The financial crisis hit Silicon Valley hard, but American venture capital and California’s academic talent are combining to ensure the bay area remains the world’s technology hub.
There was one figure that stood out above all the others when I spent two days in back-to-back meetings with companies, analysts and fund managers last week in the San Francisco bay area. Of all the billions of dollars thrown into start-ups by venture capitalists across America, an astonishing 46% of it goes into a few square miles from San Francisco and adjoining Santa Clara county.
Drive south from San Francisco airport and one corporate head office after the next proclaims America’s dominance in technology. On your left, a huge campus for Oracle. On your right, the headquarters of Intel. Further along, there’s a highway named “Google” taking you into the “Googleplex”. Nearby is Palo Alto, home to Facebook, while if you know the way to San Jose, you’ll find Cisco and eBay. Further south, in Cupertino, one of the world’s biggest buildings, a circular, spaceship-like giant, is going up to house, appropriately enough, the world’s largest company, Apple.
China may be the manufacturing hub of the world, but what it makes tomorrow is being designed and engineered today in Silicon Valley. The collection of world-class universities and research institutes in the area – led by Stanford and Berkeley – plus the unique way that American venture capital accesses and monetises academic talent, will ensure that the bay area will remain the world’s technology hub for a generation to come.
Taking me round the bay is Felix Wintle, the manager of Neptune US Opportunities. His fund had a great period from 2007 to 2009, but has slipped in recent years. To his credit he doesn’t try dodging the bullets – yes, he got it wrong on industrials and energy stocks, economically-sensitive stocks that have led the recent rally on Wall Street. Yes, he perhaps shouldn’t have owned as many gold miners as the gold price has weakened, and yes, he should have held more of the tech stocks that have boomed. (Collinson continues below)
We’re joined in America by Robin Geffen, Neptune’s chief executive, James Dowey, an economist and Rebecca Young, the manager of Neptune’s US Income fund. They are here to learn as much as to promote, taking us to companies where they are not invested, but where they might be, or where they may learn insights about the sectors and companies they already hold.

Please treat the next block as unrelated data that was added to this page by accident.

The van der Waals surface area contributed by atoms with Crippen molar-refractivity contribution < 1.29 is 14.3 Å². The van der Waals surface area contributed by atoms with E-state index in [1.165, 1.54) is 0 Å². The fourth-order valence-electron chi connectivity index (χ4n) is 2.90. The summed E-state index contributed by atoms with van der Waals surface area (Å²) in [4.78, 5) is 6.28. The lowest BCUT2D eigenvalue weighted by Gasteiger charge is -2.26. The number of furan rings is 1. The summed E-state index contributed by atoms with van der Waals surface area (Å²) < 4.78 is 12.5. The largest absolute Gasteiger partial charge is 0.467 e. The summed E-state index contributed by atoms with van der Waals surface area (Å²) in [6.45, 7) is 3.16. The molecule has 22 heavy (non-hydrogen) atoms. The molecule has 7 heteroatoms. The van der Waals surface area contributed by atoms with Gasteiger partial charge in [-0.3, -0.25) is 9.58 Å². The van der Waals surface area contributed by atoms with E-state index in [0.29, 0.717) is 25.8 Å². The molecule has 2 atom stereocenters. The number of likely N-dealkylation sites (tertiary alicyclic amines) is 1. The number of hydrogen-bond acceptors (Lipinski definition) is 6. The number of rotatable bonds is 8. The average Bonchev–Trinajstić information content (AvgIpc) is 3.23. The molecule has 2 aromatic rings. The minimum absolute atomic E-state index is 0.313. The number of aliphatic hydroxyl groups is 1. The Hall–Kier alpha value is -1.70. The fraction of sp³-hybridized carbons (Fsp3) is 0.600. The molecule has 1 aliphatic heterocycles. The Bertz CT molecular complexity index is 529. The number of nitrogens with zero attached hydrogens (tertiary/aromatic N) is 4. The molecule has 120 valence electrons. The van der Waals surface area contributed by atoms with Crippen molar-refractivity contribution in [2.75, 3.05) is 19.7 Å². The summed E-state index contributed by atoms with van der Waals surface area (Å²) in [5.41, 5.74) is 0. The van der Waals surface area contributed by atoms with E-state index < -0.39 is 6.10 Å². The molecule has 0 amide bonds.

We meet Justin Kistner of Webtrends, a digital analytics consultancy, who talks impressively of the “mega trends” in technology. The first wave was about connecting to the web, which saw the rise of AOL. The second was search, which gave birth to Google. The third is social media, with Facebook moving swiftly to total dominance.
“Facebook probably has two to three years before it reaches its peak, and there’s probably another five years before it is replaced by the next mega trend,” says Kistner. Meanwhile, he says, Google is destined to go the way of Microsoft – cash generative but no longer at the forefront of the internet.
Everyone we meet in Silicon Valley is focused on social media and Facebook. Will Neptune invest in Facebook’s flotation, at what will no doubt be stellar valuations? Wintle gives a cautious yes.
Neptune as a house usually takes a top-down view of economies and sectors, and one reason we’ve been brought to America is the house view that recovery in America is firmly on track, even if growth during the recovery period will be stodgy. Like other commentators, Neptune reckons that recovery from a balance sheet recession can be slow and painful.
California has suffered in the financial crisis almost more than anywhere else in America. Despite hosting the world’s tech giants, the state has an unemployment rate of 11.1%. Is a knowledge-based economy also a jobless one? When General Motors was America’s biggest company, it employed more than 600,000 people. Apple, which went through the $500 billon (£316 billion) market cap level last week, employs just 47,000 in America, Google 24,400, and eBay only 17,700. Income inequality in San Francisco and the bay area is among the worst in a country that is already one of the most unequal in the world.
But at the Milken Institute, an independent think-tank named after one of Wall Street’s most infamous traders, Ross DeVol, an economist, is more optimistic than others about recovery. The financial crisis also hit Silicon Valley hard, as companies deferred major capital expenditure on new technology. But jobs growth in California is running at 2% compared with 1.2% in the rest of the country.
”California has a unique innovation eco-system based around its universities”
“High tech is still the unique engine of the US economy and now we are in the midst of an upcycle,” says DeVol. “California has a unique innovation eco-system based around its universities. Yes, it can be a high-cost state and yes, manu- facturing jobs go offshore, but the engineers are resident here.”
But although Wintle is as impressed as the rest of us by Silicon Valley, his fund is not entirely stuffed with tech. As the recovery takes hold, he likes the consumer discretionary stocks that will benefit. He mentions Comcast, the high-speed internet and cable TV company, as one example. Unlike others, he doesn’t regard it as ex-growth and is impressed by its aggressive stock buy-back programme. He’s also a fan of Victoria’s Secret. No, not the lingerie, but Limited Brands, a holding firm, which has an impressive dividend and buyback policy.
The recovery in the American economy, albeit muted in places, is perhaps a shining beacon for the eurozone, which outside Germany remains mired in recession. California’s subprime disaster led the world into recession, and maybe a turnaround there is a signal of better times ahead for the rest of us.
Patrick Collinson was a guest of Neptune Investment Management. He is the Guardian’s personal finance editor.